Youtube: "What's inside Eneloop and LIDL NiMh cells (fire, apparently)"

Very cool video, (thanks Youtube algorithm!)

Big Clive. :+1:

Very interesting video.

I don't watch streaming videos very often, but that one was pretty entertaining.

It even has a good jump scare in it.

Don't try this at home, kids!


I also appreciated the English subtitles even though the audio was in English.

That's a nice touch.

A bit slow video but the combustion bit was fun. And Clive’s accent makes all his video’s intrinsically entertaining :slight_smile:

I know there will now be people taking LIDL NiMH cells apart just to see the flames!

Thanks SB, very good stuff there… :wink:

IMHO that big guy should pick on a battery his own size.

Very entertaining video.

Always interesting to see what’s inside a cell.
It’s actually very simple, kinda surprising, but still complicated. (The chemical stuff)

“Where is my explosion-containg pie dish?”

“Not something you want to toss in your bin, is that?”

“Yes, unexpected results ….”

Bursts into flame at 16:25

“don’t open NiMH cells, some of them — not all of them — can burst into flame”

So what’s the bottom line — stay with Eneloop and avoid the LIDL and is it ALDA NiMH cells, to avoid fire?

More BigClive:

at 12:31 “the battery pack’s swelling … and I can smell that characteristic smell …”

I knew it was him, just from the title. :laughing:

Thanks for sharing this, sb56637. Very interesting.

Here’s another neat video. A flashlight shorting mystery with what looks like a variant of a common headlamp.

Scary to discover yet another self-igniting product is in use in the battery universe.
I wonder if the recyclers know about this yet.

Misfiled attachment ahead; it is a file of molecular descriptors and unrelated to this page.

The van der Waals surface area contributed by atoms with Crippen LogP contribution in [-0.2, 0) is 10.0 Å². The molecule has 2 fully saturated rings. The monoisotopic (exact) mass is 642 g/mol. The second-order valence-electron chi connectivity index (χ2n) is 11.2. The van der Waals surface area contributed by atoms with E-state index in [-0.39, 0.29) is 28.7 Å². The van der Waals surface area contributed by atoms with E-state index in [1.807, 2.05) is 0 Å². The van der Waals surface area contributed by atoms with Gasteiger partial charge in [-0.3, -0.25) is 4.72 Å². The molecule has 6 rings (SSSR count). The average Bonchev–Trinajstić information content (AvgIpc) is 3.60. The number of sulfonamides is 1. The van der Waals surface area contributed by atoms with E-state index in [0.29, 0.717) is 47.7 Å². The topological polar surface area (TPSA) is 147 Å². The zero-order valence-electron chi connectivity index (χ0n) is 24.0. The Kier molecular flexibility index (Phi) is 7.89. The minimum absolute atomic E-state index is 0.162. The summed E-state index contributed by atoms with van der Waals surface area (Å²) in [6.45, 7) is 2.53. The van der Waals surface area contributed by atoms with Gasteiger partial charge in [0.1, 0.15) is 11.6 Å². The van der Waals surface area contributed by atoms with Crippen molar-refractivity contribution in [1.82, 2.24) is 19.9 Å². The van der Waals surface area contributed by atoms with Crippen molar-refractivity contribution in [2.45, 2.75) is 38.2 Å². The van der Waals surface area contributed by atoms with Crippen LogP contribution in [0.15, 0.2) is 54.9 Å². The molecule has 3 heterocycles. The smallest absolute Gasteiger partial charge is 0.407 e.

Should rename them to LIDLfire cells…

So what happens if you drop it and it barely cracks the case open to the air somewhere.
It catches fire?

PS, thanks to SB for finding the video and starting the thread here.

I remain just appalled at the introduction of yet another self-igniting battery product to the list of risky products on offer.

And I’d just bet they’ll corrode in use like alkaleaks, but being pyrophoric, unsafely — rather than be safe to keep around over a long term like NiMH cells.

And is there a warning on them for the people working in the battery recycling stream?

PS, a little googling turns up suggestions that all LiMH cells may be self-igniting if the case is opened, something used for the negative anode can catch fire.
This is just third hand opinion.

This reminds me of high school chemistry class. Our teacher had some (more or less pure) potassium and sodium immersed in jars of liquid. Upon removing a small amount, exposure to air would cause spontaneous combustion. I’m trying to recall…. I think the potassium was stored in water, and the sodium had to be in an oil or something. Hard to remember exact details after 45 years.

That teacher was pretty cool. He also kept some other minerals around, like copper and lithium, and he’d sprinkle bits into a bunsen burner flame to show us the pretty colors they made when they burned. He also taught us how awesome carbon tetrachloride was for cleaning dirty potentiometers and stuff… good luck finding carbon tet nowadays, though, it’s not considered safe healthwise.

I work in secondary school as a teaching assitant, and most of that is still done. I do not keep a stash of potassium (too unpredictable) anymore, and no tetra, but we do sodium in water, and flame colours (strontium is the best: bright red), and many many other experiments.

Most likely both sodium and potassium were stored in kerosene back then. Both react violently with water.

If anybody else disassembles a cell and wonders what’s inside it — I asked one of the professionals in the field.
Here’s his response (which I also cc’d to BigClive)

We have an x-ray fluorescence spectrometer that could identify it if we had a sample. As speculation, the hydrogen storage metal can contain rare earths. Mischmetal is typically used as a component in the alloy, and particle diameters are 10-20 microns, so that could be the culprit.

best regards

Mark W. Lund, PhD Battery Chargers
CEO Bulk Cells and Custom Battery Packs
PowerStream Technology Custom Power Supplies
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